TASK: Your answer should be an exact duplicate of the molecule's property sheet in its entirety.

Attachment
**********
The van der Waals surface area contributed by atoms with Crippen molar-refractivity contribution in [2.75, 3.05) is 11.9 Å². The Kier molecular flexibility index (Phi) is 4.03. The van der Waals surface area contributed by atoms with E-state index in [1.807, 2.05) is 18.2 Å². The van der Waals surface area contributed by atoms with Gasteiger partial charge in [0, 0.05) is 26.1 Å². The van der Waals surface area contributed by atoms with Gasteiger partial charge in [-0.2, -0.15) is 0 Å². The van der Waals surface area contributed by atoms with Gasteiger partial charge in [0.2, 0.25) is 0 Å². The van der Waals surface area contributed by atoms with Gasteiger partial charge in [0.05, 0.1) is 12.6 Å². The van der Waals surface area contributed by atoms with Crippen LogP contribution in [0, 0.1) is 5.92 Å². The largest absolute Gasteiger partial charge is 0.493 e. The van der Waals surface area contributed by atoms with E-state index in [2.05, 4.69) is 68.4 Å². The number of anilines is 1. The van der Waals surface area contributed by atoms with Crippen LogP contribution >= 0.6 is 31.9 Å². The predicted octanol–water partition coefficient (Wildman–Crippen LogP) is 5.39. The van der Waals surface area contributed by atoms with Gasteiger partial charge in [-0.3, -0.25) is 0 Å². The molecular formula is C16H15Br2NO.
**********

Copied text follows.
The van der Waals surface area contributed by atoms with Crippen molar-refractivity contribution in [2.75, 3.05) is 11.9 Å². The Kier molecular flexibility index (Phi) is 4.03. The van der Waals surface area contributed by atoms with E-state index in [1.807, 2.05) is 18.2 Å². The van der Waals surface area contributed by atoms with Gasteiger partial charge in [0, 0.05) is 26.1 Å². The van der Waals surface area contributed by atoms with Gasteiger partial charge in [-0.2, -0.15) is 0 Å². The van der Waals surface area contributed by atoms with Gasteiger partial charge in [0.2, 0.25) is 0 Å². The van der Waals surface area contributed by atoms with Gasteiger partial charge in [0.05, 0.1) is 12.6 Å². The van der Waals surface area contributed by atoms with Crippen LogP contribution in [0, 0.1) is 5.92 Å². The largest absolute Gasteiger partial charge is 0.493 e. The van der Waals surface area contributed by atoms with E-state index in [2.05, 4.69) is 68.4 Å². The number of anilines is 1. The van der Waals surface area contributed by atoms with Crippen LogP contribution >= 0.6 is 31.9 Å². The predicted octanol–water partition coefficient (Wildman–Crippen LogP) is 5.39. The van der Waals surface area contributed by atoms with Gasteiger partial charge in [-0.3, -0.25) is 0 Å². The molecular formula is C16H15Br2NO.